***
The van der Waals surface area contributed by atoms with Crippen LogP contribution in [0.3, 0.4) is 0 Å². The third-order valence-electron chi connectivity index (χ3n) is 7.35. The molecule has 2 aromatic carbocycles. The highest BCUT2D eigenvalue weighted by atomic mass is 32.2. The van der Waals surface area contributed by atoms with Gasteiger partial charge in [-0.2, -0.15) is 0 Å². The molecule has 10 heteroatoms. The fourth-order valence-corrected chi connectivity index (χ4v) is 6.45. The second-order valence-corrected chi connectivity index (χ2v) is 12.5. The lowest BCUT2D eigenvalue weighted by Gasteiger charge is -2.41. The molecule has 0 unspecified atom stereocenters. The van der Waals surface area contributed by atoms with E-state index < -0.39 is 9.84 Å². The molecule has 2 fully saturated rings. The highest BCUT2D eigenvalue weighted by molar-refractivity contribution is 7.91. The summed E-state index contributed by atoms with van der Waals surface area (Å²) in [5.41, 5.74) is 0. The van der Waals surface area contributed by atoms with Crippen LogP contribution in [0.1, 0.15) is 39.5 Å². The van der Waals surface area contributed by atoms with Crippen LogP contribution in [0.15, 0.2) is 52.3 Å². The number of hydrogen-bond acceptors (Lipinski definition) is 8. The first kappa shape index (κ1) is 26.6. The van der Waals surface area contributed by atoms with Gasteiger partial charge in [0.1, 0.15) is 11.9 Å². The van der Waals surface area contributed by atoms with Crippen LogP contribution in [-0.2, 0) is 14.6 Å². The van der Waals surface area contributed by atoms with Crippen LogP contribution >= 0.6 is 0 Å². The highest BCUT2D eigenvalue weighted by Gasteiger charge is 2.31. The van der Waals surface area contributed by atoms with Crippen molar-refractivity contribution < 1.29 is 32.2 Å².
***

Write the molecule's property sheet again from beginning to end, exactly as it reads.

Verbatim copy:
The van der Waals surface area contributed by atoms with Crippen LogP contribution in [0.3, 0.4) is 0 Å². The third-order valence-electron chi connectivity index (χ3n) is 7.35. The molecule has 2 aromatic carbocycles. The highest BCUT2D eigenvalue weighted by atomic mass is 32.2. The van der Waals surface area contributed by atoms with Gasteiger partial charge in [-0.2, -0.15) is 0 Å². The molecule has 10 heteroatoms. The fourth-order valence-corrected chi connectivity index (χ4v) is 6.45. The second-order valence-corrected chi connectivity index (χ2v) is 12.5. The lowest BCUT2D eigenvalue weighted by Gasteiger charge is -2.41. The molecule has 0 unspecified atom stereocenters. The van der Waals surface area contributed by atoms with E-state index < -0.39 is 9.84 Å². The molecule has 2 fully saturated rings. The highest BCUT2D eigenvalue weighted by molar-refractivity contribution is 7.91. The summed E-state index contributed by atoms with van der Waals surface area (Å²) in [5.41, 5.74) is 0. The van der Waals surface area contributed by atoms with Crippen LogP contribution in [0.1, 0.15) is 39.5 Å². The van der Waals surface area contributed by atoms with Crippen LogP contribution in [0.15, 0.2) is 52.3 Å². The number of hydrogen-bond acceptors (Lipinski definition) is 8. The first kappa shape index (κ1) is 26.6. The van der Waals surface area contributed by atoms with Gasteiger partial charge in [0.1, 0.15) is 11.9 Å². The van der Waals surface area contributed by atoms with Crippen LogP contribution in [-0.2, 0) is 14.6 Å². The van der Waals surface area contributed by atoms with Crippen LogP contribution >= 0.6 is 0 Å². The highest BCUT2D eigenvalue weighted by Gasteiger charge is 2.31. The van der Waals surface area contributed by atoms with Crippen molar-refractivity contribution < 1.29 is 32.2 Å².